The Word Made Fresh
1Balaam saw that it pleased God to bless the Israelites, so he did not go off in private to look for instructions as he had the other times. Instead, he simply turned to face the desert. 2He saw how Israel was camped in tribal groups. Then the spirit of God overtook him 4and he spoke the word he had received. “This is the pronouncement of Balaam son of Beor; the man whose vision is clear; 4the pronouncement of the man who hears the word of God and sees what the Almighty sees; who falls to the ground face down, but whose eyes are not closed:
5“How impressive are your tents, O Jacob, and the arrangement of your camps, O Israel! 6They are like groves of palm trees stretching into the distance; they are like gardens planted beside a stream; they are like aloes the LORD has planted; like cedars growing beside the lakes. 7His buckets are filled with water and the seed he plants will be well watered. His king will be more magnificent than Agag, and his realm will be mighty.
8″God, who brought him up from Egypt, is defeating the nations that oppose him like a ravaging wild ox, breaking their bones with its horns. Israel strikes with his arrows. 9He crouches like a lion, and springs like a lioness. Does anyone dare to rouse him?
“Everyone who blesses him is blessed. Everyone who curses him is cursed.”
10Balak was furious. He smacked his hand with his fist and said to Balaam, 11“Now get away from me! Go home! I said I would reward you greatly, but the LORD has seen to it that you get nothing!”
12Balaam answered, “I told the people you sent for me 13that even if you gave me a house full of silver and gold, I would not speak a word beyond what the LORD tells me to say; that I would not announce my own wishes, but would say only what the LORD tells me. 14I’m going home now, but before I leave let me tell you what those people will do to you and your people in the days ahead.”
15Then he began to speak his pronouncement:
“The pronouncement of Balaam son of Beor; one whose eye sees clearly, 16one whose ear clearly hears the voice of God and receives wisdom from the Most High One; one who receives visions from the Almighty, then falls face down with eyes wide open:
17“I see him, but not in the present. I watch him, but still afar.
A star will come out of Jacob. A scepter will rise out of Israel to crush the highlands of Moab and the fields of the children of Sheth.
18They will conquer Edom. They will conquer their enemy in Seir, and Israel will grow ever stronger.
19Then a leader will arise in Jacob and destroy the survivors of Seir.”
20Then Balaam saw the Amalekites and spoke this pronouncement:
“Amalek was a leader of nations but will be ruined in the end.”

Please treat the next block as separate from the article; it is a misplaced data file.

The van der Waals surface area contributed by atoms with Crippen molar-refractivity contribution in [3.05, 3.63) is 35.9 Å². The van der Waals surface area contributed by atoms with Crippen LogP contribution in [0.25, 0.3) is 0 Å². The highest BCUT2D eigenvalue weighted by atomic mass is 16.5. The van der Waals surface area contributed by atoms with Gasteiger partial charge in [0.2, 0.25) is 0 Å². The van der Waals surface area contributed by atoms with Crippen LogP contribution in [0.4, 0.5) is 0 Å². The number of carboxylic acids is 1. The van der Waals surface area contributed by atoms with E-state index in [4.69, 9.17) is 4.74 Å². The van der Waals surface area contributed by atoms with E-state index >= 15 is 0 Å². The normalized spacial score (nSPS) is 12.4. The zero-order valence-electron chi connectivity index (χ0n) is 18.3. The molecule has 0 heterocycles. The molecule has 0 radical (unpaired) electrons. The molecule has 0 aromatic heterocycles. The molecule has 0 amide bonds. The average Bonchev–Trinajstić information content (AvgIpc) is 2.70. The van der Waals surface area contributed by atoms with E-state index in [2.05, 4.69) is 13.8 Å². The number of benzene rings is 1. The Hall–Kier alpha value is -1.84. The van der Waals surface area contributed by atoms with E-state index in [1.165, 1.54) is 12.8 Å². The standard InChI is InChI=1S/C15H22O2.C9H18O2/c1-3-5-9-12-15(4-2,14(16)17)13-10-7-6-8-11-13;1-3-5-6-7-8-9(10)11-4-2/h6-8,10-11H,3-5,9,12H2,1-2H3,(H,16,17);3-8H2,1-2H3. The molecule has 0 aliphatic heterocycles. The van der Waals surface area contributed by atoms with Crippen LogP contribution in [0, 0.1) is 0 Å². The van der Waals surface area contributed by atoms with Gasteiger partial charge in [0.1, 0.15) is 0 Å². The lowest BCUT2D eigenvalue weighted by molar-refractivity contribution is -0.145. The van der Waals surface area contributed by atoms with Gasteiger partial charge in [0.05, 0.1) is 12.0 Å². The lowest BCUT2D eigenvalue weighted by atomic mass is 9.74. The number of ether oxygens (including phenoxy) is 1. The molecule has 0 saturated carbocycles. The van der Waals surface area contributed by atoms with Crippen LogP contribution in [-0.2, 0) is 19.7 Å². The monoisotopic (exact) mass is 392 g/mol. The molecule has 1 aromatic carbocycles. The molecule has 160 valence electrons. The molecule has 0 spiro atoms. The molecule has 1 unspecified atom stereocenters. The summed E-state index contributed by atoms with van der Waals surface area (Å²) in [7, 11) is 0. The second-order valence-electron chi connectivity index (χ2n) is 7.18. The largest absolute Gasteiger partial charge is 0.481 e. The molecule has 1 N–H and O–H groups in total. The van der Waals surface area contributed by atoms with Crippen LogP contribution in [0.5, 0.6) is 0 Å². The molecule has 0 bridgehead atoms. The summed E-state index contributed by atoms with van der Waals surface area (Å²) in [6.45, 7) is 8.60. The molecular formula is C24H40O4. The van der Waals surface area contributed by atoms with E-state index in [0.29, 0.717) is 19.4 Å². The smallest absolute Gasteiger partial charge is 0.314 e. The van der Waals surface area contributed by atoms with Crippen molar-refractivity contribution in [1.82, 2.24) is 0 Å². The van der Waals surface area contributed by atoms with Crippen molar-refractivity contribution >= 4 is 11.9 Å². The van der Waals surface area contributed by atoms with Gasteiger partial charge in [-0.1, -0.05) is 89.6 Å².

21Then he saw the Kenites and spoke this pronouncement:
“Your habitat is safe, established in the rocky promontories, 22but even you Kenites will cease to be when Ashur hauls you into captivity.”
23Then he spoke this pronouncement:
“Too bad! Who can survive God’s actions? 24Ships will arrive from the ports of Kittim and will overwhelm Ashur and Eber, and they will be done away with.”
25Then Balaam got on his donkey and off he went back to his home.
1-9: This time Balaam does not go a distance away but seems to enter into a prophetic trance. He faces not the plains of Moab across the Jordan from Jericho where Israel is now camped (22:1), but rather turns toward the wilderness from which they have emerged. He “sees” Israel “camping tribe by tribe,” which seems to refer to the organization of the tribes when they were at Sinai. In this third oracle he refers to himself as “the man whose eye is open (or “clear”), which may be a reference to a trance-like state. It could read “…whose eye is closed,” depending on whether you pronounce the Hebrew word “shatam” or “satam.” He looks to the wilderness and “sees the vision of the Almighty,” indicating that he now can see what God envisioned for Israel when they were at Sinai. At the end of verse 4 it seems that he is so overcome he falls down. In the oracle he pictures Israel becoming a powerful nation settled in a fertile land.
10-14: King Balak has had enough. He sends Balaam home and refuses to pay him. Balaam responds by giving a “free” reading about the fate of Moab and Edom and others.
15-25: This fourth oracle looks forward as the previous one has looked back. It sees Israel eventually defeating Moab (In 2 Samuel 8, King David defeats the Moabites), Edom and other kingdoms that in the future will be enemies of Israel — Amalekites, Kenites. There is also a reference to the Assyrians (Ashur) in verses 22 and 24. So, the first two oracles demonstrate how Israel should relate to God (don’t curse what God has not cursed, trust in God), and the last two oracles gather everything up in a sweeping vision that goes from the past (the camp at Mt. Sinai) to the future (the defeat of Moab and Israel’s other enemies).
When we walk down the path God has called us to follow, there is no earthly power that can deny us.